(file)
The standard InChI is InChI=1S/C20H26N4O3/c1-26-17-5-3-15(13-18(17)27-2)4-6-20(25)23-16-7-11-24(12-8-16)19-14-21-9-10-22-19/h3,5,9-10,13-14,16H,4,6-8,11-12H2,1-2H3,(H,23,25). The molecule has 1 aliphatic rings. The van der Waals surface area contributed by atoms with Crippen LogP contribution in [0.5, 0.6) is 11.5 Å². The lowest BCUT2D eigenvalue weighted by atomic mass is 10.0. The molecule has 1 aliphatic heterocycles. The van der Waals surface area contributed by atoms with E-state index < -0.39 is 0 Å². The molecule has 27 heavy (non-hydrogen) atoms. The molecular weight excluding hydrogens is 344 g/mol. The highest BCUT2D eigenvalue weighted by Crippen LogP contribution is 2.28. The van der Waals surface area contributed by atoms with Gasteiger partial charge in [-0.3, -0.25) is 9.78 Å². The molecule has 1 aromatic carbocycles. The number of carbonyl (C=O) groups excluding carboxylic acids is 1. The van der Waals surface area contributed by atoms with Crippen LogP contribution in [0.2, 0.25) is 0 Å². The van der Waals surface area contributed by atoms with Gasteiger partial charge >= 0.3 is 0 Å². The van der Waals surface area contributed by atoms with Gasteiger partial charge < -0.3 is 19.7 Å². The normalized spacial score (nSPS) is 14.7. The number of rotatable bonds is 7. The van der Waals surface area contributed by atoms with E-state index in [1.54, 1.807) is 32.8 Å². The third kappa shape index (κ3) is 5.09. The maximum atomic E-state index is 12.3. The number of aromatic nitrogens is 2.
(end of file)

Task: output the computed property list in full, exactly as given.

The standard InChI is InChI=1S/C20H26N4O3/c1-26-17-5-3-15(13-18(17)27-2)4-6-20(25)23-16-7-11-24(12-8-16)19-14-21-9-10-22-19/h3,5,9-10,13-14,16H,4,6-8,11-12H2,1-2H3,(H,23,25). The molecule has 1 aliphatic rings. The van der Waals surface area contributed by atoms with Crippen LogP contribution in [0.5, 0.6) is 11.5 Å². The lowest BCUT2D eigenvalue weighted by atomic mass is 10.0. The molecule has 1 aliphatic heterocycles. The van der Waals surface area contributed by atoms with E-state index < -0.39 is 0 Å². The molecule has 27 heavy (non-hydrogen) atoms. The molecular weight excluding hydrogens is 344 g/mol. The highest BCUT2D eigenvalue weighted by Crippen LogP contribution is 2.28. The van der Waals surface area contributed by atoms with Gasteiger partial charge in [-0.3, -0.25) is 9.78 Å². The molecule has 1 aromatic carbocycles. The number of carbonyl (C=O) groups excluding carboxylic acids is 1. The van der Waals surface area contributed by atoms with Crippen LogP contribution in [0.2, 0.25) is 0 Å². The van der Waals surface area contributed by atoms with Gasteiger partial charge >= 0.3 is 0 Å². The van der Waals surface area contributed by atoms with Gasteiger partial charge < -0.3 is 19.7 Å². The normalized spacial score (nSPS) is 14.7. The number of rotatable bonds is 7. The van der Waals surface area contributed by atoms with E-state index in [1.54, 1.807) is 32.8 Å². The third kappa shape index (κ3) is 5.09. The maximum atomic E-state index is 12.3. The number of aromatic nitrogens is 2.